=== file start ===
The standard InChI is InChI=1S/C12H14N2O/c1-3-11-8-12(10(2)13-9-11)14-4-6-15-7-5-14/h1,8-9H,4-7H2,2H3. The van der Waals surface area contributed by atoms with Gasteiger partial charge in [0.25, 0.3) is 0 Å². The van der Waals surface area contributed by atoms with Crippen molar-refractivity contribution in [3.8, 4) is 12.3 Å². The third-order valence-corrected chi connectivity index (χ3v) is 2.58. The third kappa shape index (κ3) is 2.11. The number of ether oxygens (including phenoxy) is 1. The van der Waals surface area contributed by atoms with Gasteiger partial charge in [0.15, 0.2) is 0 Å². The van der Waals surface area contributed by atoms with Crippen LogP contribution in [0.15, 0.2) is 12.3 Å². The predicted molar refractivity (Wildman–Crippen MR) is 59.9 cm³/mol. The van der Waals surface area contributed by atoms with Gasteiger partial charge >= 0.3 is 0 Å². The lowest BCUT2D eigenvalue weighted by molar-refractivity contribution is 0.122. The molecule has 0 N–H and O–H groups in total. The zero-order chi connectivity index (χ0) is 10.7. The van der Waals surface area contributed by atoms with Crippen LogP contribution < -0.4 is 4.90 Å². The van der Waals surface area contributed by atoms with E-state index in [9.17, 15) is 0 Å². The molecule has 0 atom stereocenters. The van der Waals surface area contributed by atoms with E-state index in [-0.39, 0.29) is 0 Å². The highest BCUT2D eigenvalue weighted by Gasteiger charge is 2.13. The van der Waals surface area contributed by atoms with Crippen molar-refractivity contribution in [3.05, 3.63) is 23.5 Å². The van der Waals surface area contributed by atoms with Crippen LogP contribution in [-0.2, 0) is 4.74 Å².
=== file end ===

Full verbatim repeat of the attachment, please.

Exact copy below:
The standard InChI is InChI=1S/C12H14N2O/c1-3-11-8-12(10(2)13-9-11)14-4-6-15-7-5-14/h1,8-9H,4-7H2,2H3. The van der Waals surface area contributed by atoms with Gasteiger partial charge in [0.25, 0.3) is 0 Å². The van der Waals surface area contributed by atoms with Crippen molar-refractivity contribution in [3.8, 4) is 12.3 Å². The third-order valence-corrected chi connectivity index (χ3v) is 2.58. The third kappa shape index (κ3) is 2.11. The number of ether oxygens (including phenoxy) is 1. The van der Waals surface area contributed by atoms with Gasteiger partial charge in [0.15, 0.2) is 0 Å². The van der Waals surface area contributed by atoms with Crippen LogP contribution in [0.15, 0.2) is 12.3 Å². The predicted molar refractivity (Wildman–Crippen MR) is 59.9 cm³/mol. The van der Waals surface area contributed by atoms with Gasteiger partial charge >= 0.3 is 0 Å². The lowest BCUT2D eigenvalue weighted by molar-refractivity contribution is 0.122. The molecule has 0 N–H and O–H groups in total. The zero-order chi connectivity index (χ0) is 10.7. The van der Waals surface area contributed by atoms with Crippen LogP contribution < -0.4 is 4.90 Å². The van der Waals surface area contributed by atoms with E-state index in [9.17, 15) is 0 Å². The molecule has 0 atom stereocenters. The van der Waals surface area contributed by atoms with E-state index in [-0.39, 0.29) is 0 Å². The highest BCUT2D eigenvalue weighted by Gasteiger charge is 2.13. The van der Waals surface area contributed by atoms with Crippen molar-refractivity contribution in [3.05, 3.63) is 23.5 Å². The van der Waals surface area contributed by atoms with Crippen LogP contribution in [-0.2, 0) is 4.74 Å².